Amendments, referred law on ’98 ballot

Amendments, referred law on '98 ballot Editor's Note: South Dakota voters will be considering eight constitutional amendments and one referred law on the ballot Nov. 3. In the coming weeks before the election, the Plain Talk will print pros and cons of the ballot questions and the Attorney General's official explanations. The pros and cons are written by proponents and opponents of the ballot questions. The information is from a pamphlet prepared by the Office of Secretary of State.


Amendment E

Title: Initiated amendment to Article XVII of the South Dakota Constitution concerning ownership and interest in farming.

Attorney General


Currently, the Constitution does not restrict the use or ownership of farmland. However, the Legislature has prohibited some corporations from engaging in farming, and in certain hog production activities.

Amendment E would create constitutional prohibitions. Many corporations, limited partnerships, limited liability companies, and other business entities would not be permitted to own farmland or engage in farming or livestock production.

Amendment E does not affect current ownership or leasing of farmland, or livestock production, by these businesses. However, it would prohibit them from farming new land, or buying, leasing, or contracting for any new interest in farm lands, farming or livestock production. The amendment may potentially prevent these businesses from renewing current leases.

Amendment E would not affect qualified family farm corporations, nonprofit corporations, certain ag co-ops, research farms, alfalfa leases, livestock futures, certain custom farm work, security interests, the purchase of land for nonfarm purposes, and other activities.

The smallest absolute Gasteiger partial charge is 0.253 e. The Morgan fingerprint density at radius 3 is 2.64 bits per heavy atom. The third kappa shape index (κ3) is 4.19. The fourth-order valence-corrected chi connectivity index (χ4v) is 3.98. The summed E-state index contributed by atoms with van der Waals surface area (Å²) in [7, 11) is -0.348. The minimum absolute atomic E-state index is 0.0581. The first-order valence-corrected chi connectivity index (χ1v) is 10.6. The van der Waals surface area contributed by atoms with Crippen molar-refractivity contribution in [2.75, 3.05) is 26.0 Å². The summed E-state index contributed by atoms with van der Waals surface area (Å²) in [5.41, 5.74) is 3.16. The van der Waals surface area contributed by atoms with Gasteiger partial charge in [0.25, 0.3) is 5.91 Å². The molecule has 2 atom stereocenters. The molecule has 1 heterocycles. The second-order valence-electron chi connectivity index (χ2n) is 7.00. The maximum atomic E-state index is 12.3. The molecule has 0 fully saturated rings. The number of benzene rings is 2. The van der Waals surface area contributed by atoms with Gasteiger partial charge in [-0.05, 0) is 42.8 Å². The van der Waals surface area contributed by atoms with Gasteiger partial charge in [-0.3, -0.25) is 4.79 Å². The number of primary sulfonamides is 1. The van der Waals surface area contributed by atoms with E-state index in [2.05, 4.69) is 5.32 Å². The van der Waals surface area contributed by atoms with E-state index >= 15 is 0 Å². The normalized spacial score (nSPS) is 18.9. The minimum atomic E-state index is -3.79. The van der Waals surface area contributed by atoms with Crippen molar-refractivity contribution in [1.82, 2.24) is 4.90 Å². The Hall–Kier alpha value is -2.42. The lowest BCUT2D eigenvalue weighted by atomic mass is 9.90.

A vote "Yes" will prohibit many types of businesses from owning farmlands. It will also prevent these businesses from having interests in agricultural contracts, farmlands, or operations.

A vote "No" will leave the Constitution as it is.

Pro — Constitutional Amendment E

Family agriculture is the economic foundation for South Dakota communities — rural and urban. Income earned by family farmers and ranchers is spent on local mainstreets and is multiplied again and again as it moves through the local and regional economies. However large non-family farm corporations increasingly threaten our traditional rural way of life.

Constitutional Amendment E gives South Dakota voters the opportunity to decide whether control of our state's agriculture should remain in the hands of family farmers and ranchers or fall into the grasp of a few, large corporations.

Constitutional Amendment E is a logical extension of South Dakota's 1974 Family Farm Act and the 1988 amendment prohibiting non-family farm, corporate ownership of pork production facilities. The amendment is almost identical to popular and successful constitutional provisions approved by voters in our neighboring state of Nebraska more than 15 years ago. The only real difference is an exemption contained in Amendment E for farmer-owned cooperatives.

Constitutional Amendment E expands and strengthens our anti-corporate farming statutes with an additional prohibition of non-family farm, corporate ownership of livestock. Supporters say Amendment E is needed to prevent corporations from using interlocking boards and other anti-competitive ties with the meatpacking industry from limiting and then ending market access for independent livestock producers.